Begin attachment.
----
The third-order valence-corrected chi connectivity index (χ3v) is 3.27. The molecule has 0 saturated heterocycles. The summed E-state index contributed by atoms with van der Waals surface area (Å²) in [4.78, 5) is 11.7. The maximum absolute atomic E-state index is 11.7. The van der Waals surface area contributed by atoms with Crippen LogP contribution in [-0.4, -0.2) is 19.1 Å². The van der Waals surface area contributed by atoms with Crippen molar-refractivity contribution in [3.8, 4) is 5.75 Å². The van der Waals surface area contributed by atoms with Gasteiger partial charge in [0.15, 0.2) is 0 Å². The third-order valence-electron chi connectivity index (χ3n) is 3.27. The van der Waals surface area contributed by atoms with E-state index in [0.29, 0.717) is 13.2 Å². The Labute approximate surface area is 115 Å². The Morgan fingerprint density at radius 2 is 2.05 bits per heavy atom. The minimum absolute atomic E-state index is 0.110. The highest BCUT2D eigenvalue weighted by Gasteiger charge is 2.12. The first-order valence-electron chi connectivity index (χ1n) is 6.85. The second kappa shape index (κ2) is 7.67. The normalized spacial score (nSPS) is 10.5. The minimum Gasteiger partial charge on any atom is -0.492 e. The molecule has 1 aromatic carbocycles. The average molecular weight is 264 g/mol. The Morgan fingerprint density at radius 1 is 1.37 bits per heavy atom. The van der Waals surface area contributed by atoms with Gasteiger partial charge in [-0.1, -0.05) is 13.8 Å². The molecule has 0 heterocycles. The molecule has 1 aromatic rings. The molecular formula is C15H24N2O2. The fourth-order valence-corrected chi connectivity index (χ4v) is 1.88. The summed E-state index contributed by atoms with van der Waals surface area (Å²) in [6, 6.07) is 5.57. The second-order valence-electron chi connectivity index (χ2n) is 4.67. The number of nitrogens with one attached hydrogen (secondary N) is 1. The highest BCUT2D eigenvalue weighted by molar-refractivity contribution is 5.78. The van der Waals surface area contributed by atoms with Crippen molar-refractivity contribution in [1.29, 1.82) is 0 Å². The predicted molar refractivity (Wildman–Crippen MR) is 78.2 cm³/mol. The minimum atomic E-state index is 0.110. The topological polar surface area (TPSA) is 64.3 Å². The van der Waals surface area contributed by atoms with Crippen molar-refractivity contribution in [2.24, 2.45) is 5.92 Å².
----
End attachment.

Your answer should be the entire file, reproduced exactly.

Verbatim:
The third-order valence-corrected chi connectivity index (χ3v) is 3.27. The molecule has 0 saturated heterocycles. The summed E-state index contributed by atoms with van der Waals surface area (Å²) in [4.78, 5) is 11.7. The maximum absolute atomic E-state index is 11.7. The van der Waals surface area contributed by atoms with Crippen LogP contribution in [-0.4, -0.2) is 19.1 Å². The van der Waals surface area contributed by atoms with Crippen molar-refractivity contribution in [3.8, 4) is 5.75 Å². The van der Waals surface area contributed by atoms with Gasteiger partial charge in [0.15, 0.2) is 0 Å². The third-order valence-electron chi connectivity index (χ3n) is 3.27. The van der Waals surface area contributed by atoms with E-state index in [0.29, 0.717) is 13.2 Å². The Labute approximate surface area is 115 Å². The Morgan fingerprint density at radius 2 is 2.05 bits per heavy atom. The minimum absolute atomic E-state index is 0.110. The highest BCUT2D eigenvalue weighted by Gasteiger charge is 2.12. The first-order valence-electron chi connectivity index (χ1n) is 6.85. The second kappa shape index (κ2) is 7.67. The normalized spacial score (nSPS) is 10.5. The minimum Gasteiger partial charge on any atom is -0.492 e. The molecule has 1 aromatic carbocycles. The average molecular weight is 264 g/mol. The Morgan fingerprint density at radius 1 is 1.37 bits per heavy atom. The van der Waals surface area contributed by atoms with Gasteiger partial charge in [-0.1, -0.05) is 13.8 Å². The molecule has 0 heterocycles. The molecule has 1 aromatic rings. The molecular formula is C15H24N2O2. The fourth-order valence-corrected chi connectivity index (χ4v) is 1.88. The summed E-state index contributed by atoms with van der Waals surface area (Å²) in [6, 6.07) is 5.57. The second-order valence-electron chi connectivity index (χ2n) is 4.67. The number of nitrogens with one attached hydrogen (secondary N) is 1. The highest BCUT2D eigenvalue weighted by molar-refractivity contribution is 5.78. The van der Waals surface area contributed by atoms with Crippen molar-refractivity contribution in [1.29, 1.82) is 0 Å². The predicted molar refractivity (Wildman–Crippen MR) is 78.2 cm³/mol. The minimum atomic E-state index is 0.110. The topological polar surface area (TPSA) is 64.3 Å². The van der Waals surface area contributed by atoms with Crippen molar-refractivity contribution in [2.24, 2.45) is 5.92 Å².